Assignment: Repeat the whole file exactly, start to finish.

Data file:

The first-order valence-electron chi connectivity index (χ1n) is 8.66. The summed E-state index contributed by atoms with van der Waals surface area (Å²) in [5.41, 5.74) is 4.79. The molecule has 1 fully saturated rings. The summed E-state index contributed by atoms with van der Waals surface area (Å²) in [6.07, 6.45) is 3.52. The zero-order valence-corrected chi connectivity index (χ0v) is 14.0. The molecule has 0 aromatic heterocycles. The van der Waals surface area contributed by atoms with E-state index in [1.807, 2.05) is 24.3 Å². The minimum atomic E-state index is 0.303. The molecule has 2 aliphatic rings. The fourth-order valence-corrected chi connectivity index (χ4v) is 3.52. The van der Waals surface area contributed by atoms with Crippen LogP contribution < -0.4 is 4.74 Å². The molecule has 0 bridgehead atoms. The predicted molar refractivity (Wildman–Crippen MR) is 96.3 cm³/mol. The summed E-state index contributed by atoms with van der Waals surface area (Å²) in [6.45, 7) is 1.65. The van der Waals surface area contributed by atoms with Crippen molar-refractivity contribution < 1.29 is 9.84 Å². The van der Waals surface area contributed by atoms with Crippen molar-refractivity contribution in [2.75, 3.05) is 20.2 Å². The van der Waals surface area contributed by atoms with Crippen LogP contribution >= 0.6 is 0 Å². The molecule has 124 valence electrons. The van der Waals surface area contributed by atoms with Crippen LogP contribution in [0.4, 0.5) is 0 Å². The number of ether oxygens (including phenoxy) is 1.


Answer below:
The first-order valence-electron chi connectivity index (χ1n) is 8.66. The summed E-state index contributed by atoms with van der Waals surface area (Å²) in [5.41, 5.74) is 4.79. The molecule has 1 fully saturated rings. The summed E-state index contributed by atoms with van der Waals surface area (Å²) in [6.07, 6.45) is 3.52. The zero-order valence-corrected chi connectivity index (χ0v) is 14.0. The molecule has 0 aromatic heterocycles. The van der Waals surface area contributed by atoms with E-state index in [1.807, 2.05) is 24.3 Å². The minimum atomic E-state index is 0.303. The molecule has 2 aliphatic rings. The fourth-order valence-corrected chi connectivity index (χ4v) is 3.52. The van der Waals surface area contributed by atoms with Crippen LogP contribution < -0.4 is 4.74 Å². The molecule has 0 bridgehead atoms. The predicted molar refractivity (Wildman–Crippen MR) is 96.3 cm³/mol. The summed E-state index contributed by atoms with van der Waals surface area (Å²) in [6.45, 7) is 1.65. The van der Waals surface area contributed by atoms with Crippen molar-refractivity contribution < 1.29 is 9.84 Å². The van der Waals surface area contributed by atoms with Crippen molar-refractivity contribution in [2.75, 3.05) is 20.2 Å². The van der Waals surface area contributed by atoms with Crippen LogP contribution >= 0.6 is 0 Å². The molecule has 124 valence electrons. The van der Waals surface area contributed by atoms with Crippen LogP contribution in [0.4, 0.5) is 0 Å². The number of ether oxygens (including phenoxy) is 1.